Heritability estimates and the corresponding confidence and significance levels were calculated using the Sequential Oligogenic Linkage Analysis Routine (SOLAR) statistical package49. SOLAR employs a variance components approach to provide an estimate of additive genetic variance (VA) and the remaining genetic variance (VE) using information from all available family members. The resultant heritability (h2, defined by VA/(VA+VE)) is based on a maximum-likelihood-based variance decomposition approach and does not assume an inheritance model. Because the disorders of interest vary with respect to gender ratios and age, (the sample consisted of individuals ranging in age from 4 to 77), age at interview and gender were controlled for in the heritability analyses. Note that proband status is automatically incorporated into the heritability estimates. Heritability estimates for TS, TS or CMVT, OCD, OCB, OCD or OCB, and ADHD were conducted. To further elucidate the genetic and environmental contributions of each disorder to the phenotype, bivariate analyses were conducted for pairwise combinations of these disorders, and the RhoE and RhoG, corresponding to the environmental and genetic correlations between the traits were calculated. It should be noted that we are not able to separate shared environment from some types of genetic effects (i.e., additive genetic variance) for single traits (such as TS), and do not attempt to do so in these heritability analyses given the opportunistic nature of this genetic study sample. However, this is not the case for the bivariate analyses, where this approach does allow for the separation of shared genetic and shared environmental factors between two traits.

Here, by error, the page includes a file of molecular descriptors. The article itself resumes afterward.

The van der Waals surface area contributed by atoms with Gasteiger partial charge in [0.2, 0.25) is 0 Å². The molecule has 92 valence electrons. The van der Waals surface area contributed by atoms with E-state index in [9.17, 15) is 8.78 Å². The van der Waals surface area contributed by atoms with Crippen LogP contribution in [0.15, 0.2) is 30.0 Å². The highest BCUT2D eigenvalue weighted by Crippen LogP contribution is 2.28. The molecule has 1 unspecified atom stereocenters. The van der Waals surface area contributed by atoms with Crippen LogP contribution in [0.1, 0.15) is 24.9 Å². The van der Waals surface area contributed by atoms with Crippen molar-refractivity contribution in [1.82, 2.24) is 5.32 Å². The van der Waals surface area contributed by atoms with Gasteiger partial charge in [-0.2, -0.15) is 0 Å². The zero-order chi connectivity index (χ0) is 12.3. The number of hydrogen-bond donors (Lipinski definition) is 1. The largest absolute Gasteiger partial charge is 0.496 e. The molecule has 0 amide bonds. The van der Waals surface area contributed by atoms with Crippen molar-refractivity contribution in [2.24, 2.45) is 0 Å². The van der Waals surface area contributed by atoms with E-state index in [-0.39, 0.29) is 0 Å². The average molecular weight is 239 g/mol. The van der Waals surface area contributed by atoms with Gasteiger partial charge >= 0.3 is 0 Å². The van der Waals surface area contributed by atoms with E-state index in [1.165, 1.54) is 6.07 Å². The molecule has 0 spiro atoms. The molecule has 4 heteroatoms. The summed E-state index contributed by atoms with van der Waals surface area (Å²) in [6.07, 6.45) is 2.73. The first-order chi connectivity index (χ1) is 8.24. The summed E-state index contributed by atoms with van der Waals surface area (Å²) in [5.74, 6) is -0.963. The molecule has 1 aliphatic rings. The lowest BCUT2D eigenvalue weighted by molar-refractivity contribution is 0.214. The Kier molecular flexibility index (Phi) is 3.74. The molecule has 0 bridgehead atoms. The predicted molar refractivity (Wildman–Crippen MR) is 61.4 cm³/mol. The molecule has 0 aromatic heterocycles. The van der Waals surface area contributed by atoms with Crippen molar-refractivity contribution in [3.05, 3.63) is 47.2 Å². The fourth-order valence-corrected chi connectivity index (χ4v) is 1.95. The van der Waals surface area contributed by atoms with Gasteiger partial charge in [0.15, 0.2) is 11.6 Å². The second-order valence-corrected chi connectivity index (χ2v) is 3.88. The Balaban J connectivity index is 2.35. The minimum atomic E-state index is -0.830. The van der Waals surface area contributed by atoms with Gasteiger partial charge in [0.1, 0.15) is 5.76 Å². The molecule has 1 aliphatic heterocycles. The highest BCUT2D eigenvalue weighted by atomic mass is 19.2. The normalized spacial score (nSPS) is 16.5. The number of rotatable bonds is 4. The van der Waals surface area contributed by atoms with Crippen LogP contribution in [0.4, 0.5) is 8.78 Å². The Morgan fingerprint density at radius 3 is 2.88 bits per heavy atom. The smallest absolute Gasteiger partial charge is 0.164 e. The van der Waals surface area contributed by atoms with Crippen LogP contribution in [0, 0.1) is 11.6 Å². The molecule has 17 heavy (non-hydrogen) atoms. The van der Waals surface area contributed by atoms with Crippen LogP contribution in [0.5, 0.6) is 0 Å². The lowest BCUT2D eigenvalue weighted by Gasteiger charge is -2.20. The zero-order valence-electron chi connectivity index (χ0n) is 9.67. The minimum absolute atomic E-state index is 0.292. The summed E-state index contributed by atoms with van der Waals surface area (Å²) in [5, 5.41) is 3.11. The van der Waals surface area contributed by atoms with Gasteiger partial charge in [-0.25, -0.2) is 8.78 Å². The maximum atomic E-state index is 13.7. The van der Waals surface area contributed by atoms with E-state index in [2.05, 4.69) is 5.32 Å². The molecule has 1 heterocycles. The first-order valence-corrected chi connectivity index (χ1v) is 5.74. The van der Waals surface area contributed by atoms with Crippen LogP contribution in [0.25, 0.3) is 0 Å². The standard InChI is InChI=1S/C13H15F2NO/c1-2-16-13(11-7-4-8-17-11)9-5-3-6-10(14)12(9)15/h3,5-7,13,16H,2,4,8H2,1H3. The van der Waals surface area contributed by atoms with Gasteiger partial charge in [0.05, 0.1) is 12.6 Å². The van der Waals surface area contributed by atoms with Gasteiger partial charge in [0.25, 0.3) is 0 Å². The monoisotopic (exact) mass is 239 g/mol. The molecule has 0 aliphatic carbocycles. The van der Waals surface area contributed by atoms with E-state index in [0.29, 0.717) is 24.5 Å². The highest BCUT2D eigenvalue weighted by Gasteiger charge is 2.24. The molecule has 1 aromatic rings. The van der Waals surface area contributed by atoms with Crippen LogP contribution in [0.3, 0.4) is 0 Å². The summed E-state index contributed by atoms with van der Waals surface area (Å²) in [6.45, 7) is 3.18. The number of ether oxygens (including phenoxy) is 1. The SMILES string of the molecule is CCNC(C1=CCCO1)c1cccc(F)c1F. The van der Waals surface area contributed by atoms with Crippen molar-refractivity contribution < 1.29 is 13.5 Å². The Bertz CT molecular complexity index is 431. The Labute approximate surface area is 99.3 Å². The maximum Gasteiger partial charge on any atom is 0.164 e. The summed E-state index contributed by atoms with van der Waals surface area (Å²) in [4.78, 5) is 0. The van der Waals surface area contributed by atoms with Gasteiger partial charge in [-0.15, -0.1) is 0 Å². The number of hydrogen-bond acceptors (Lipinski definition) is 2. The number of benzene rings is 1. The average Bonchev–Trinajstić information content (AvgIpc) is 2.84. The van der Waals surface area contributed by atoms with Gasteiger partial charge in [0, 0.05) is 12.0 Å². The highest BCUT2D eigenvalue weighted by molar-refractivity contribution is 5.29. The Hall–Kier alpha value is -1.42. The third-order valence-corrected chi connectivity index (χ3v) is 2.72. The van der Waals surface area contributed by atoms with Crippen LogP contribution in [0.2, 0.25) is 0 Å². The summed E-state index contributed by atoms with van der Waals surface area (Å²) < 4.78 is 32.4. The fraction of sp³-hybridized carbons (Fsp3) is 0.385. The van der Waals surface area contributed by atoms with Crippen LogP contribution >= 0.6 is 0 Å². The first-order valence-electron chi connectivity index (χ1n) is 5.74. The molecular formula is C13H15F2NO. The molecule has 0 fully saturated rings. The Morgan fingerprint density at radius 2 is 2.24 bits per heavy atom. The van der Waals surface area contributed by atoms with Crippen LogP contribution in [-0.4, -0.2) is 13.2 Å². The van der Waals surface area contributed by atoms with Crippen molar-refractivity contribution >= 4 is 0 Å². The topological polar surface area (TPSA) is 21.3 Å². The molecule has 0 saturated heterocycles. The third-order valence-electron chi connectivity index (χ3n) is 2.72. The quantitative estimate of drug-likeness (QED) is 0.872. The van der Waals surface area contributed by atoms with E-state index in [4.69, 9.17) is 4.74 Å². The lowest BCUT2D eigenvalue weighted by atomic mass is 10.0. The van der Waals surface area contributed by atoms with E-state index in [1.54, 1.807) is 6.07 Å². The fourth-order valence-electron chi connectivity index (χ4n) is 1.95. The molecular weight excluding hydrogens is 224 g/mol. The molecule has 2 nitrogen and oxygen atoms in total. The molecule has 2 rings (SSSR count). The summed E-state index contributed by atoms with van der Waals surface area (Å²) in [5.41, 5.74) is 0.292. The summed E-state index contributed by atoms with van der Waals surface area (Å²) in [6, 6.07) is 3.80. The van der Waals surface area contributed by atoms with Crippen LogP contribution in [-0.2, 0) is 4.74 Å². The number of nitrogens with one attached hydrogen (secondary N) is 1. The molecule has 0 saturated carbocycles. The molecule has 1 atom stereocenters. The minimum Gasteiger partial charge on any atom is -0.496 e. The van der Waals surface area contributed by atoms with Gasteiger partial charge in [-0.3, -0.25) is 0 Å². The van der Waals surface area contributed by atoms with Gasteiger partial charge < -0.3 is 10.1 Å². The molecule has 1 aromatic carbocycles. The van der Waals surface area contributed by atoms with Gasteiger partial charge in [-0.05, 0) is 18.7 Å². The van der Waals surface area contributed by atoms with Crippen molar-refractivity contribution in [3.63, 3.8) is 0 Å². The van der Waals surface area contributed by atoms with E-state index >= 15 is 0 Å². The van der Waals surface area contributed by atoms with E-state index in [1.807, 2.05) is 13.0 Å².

Table 1 shows the percentages of parents with TS, CMVT, OCD, and ADHD. In general, fathers had slightly higher rates of TS and CMVT than mothers, mothers had higher rates of OCD and OCB, and rates of ADHD were similar between mothers and fathers. Mothers were more likely to have multiple comorbidities; 18.6% of mothers had OCD + ADHD (regardless of TS diagnosis), compared to 8.3% of fathers, and 7.8% of mothers had TS+OCD+ADHD, compared to 5.5% in fathers, although these differences were not statistically significant. Approximately 58% of mothers had either a tic or an OCD/OCB diagnosis, compared to 48% of fathers. Although bilineality for tics and/or OCD was an exclusion criterion for recruitment into the original genetic study, we did not exclude families who were found on best estimate to be bilineal, and in fact, we found low levels of bilineality for TS, CMVT, and OCD (Table 1). The proportion of concordant mating pairs were assessed for ADHD, as well as for ADHD in one parent and TS/CMVT or OCD/OCB in the other parent. There was no evidence of nonrandom mating for ADHD, or for ADHD in one parent and TS or OCD in the other parent in this sample.